-A couple of things-1. I am no longer going by the secret_sauce tag, im now using my twitter name-ryan_jones29 2. I wrote this piece the day after Carp’s last start but had trouble putting it into the system
There’s been a lot made of Chris Carpenter’s 2010 season thus far. His five home runs allowed in his first two starts (would have been 6 if not for Colby Rasmus) made Cardinal fans question Carpenter’s health. Recently, a comment from Houston Astro Lance Berkman, who said Carpenter’s velocity is down several mph, has only brought more attention to this “issue.” Ken Rosenthal even suggested in an ITD Morning After interview on May 18 that Carpenter might be in the beginning of a slight decline. So should Cardinal fans be concerned about their oft-injured ace?
In a word, no.
First off all, Carpenter’s velocity is down a little, but the amount it is down is exaggerated. Yes Carpenter averaged 93 mph on all fastballs in 2009, which means 2010’s 91.4 mph average velocity is down, but when you look at the past several years, it doesn’t exactly scream Red Flag! To show what I mean, here is Carpenter’s average velocity for the following years-I took out his injury riddled 07’ and 08’ numbers
So Carpenter’s 2010 velocity is down, but it is still exactly in line with his career averages. It is hard telling why Carpenter threw so hard in 09’, maybe it was all the rehab he did the previous two years, maybe he had extra adrenaline being in a pennant race after two straight years off, we’ll never know. The important thing is that Carpenter’s velocity isn’t down at a career low, and who knows, maybe as the weather gets warmer and the year progresses his velocity may increase a bit. So going forward, Cards fans can breath easy about Carp’s “diminished velocity.”
Going forward with Carpenter, it is fair to expect more ace-like performances from the right-hander. He’s off to a good start in 2010, with a 5-1 record, 2.80 ERA, 3.70 FIP and an expected FIP of 3.33, compared to last years 3.38 mark. Remember FIP takes a teams defense out of the equation and comes up with an ERA like number based on the amount of things that a pitcher controls-Walks, Strikeouts, Homeruns. The reason Carpenter’s FIP is higher now is because of all the homers he gave up early this season, but his expected FIP is a better measure of what to expect going forward. The difference between this year and last is his home run rate. Last year Carpenter gave up homeruns on only 4.6% of his fly balls, which is very low. This year that number is at 14%. For his career, it is at 10.9%. Over time I would expect to see that number closer to his career average, but for his overall numbers to stay around the same still. His batting average on balls in play is still a little low, so going forward Carpenter might allow a few more runs on hits and a few less on homers. Overall Carpenter is still an ace pitcher, and appears to be in great shape going forward. Rest easy, Card fans.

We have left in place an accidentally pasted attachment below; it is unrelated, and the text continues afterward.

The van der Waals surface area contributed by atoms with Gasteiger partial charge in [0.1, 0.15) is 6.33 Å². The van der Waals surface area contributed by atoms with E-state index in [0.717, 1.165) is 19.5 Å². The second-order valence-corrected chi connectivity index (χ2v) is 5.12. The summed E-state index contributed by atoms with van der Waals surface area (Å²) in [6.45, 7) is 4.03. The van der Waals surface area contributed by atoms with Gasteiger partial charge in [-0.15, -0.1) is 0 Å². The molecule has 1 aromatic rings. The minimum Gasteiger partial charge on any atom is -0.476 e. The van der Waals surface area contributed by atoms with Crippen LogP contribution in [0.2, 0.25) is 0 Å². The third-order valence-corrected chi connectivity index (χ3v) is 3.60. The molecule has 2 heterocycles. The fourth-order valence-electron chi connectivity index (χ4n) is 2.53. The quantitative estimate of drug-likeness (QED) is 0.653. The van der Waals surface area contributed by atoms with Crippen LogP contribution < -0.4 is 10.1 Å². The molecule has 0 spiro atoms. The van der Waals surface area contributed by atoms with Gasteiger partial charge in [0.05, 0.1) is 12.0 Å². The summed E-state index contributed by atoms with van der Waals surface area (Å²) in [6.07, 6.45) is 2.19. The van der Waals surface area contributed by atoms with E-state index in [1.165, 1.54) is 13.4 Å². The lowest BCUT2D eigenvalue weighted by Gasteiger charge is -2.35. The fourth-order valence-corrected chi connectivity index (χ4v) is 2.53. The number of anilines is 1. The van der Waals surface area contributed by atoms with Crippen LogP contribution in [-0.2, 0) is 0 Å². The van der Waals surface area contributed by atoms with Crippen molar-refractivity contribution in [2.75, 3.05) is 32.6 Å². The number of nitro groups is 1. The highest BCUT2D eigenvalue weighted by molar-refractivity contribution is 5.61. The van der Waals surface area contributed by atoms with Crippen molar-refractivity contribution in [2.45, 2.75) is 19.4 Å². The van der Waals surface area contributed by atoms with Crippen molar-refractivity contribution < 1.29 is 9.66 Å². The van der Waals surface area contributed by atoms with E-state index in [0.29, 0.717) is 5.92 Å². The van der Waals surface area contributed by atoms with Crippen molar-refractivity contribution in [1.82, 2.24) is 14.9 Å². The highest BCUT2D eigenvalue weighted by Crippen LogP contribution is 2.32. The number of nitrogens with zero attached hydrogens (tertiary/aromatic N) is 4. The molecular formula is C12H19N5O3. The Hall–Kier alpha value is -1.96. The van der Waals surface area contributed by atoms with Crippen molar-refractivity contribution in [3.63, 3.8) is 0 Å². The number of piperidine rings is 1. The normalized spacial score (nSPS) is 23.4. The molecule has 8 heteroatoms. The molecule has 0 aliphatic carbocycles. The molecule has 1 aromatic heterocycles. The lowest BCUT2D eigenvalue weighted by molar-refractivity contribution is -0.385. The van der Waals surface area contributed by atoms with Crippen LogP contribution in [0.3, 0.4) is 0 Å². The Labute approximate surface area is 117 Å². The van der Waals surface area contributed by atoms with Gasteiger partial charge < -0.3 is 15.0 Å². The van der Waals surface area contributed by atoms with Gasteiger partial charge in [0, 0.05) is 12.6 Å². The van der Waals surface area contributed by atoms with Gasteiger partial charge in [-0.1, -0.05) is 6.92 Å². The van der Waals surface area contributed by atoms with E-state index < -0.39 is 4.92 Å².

-All statistics from fangraphs.com and despite Bernie’s column in the post dispatch, I didn’t get the idea to write this from that. Honestly I began this piece at 8 am, and didn’t see Bernie’s until I checked the site at 1.
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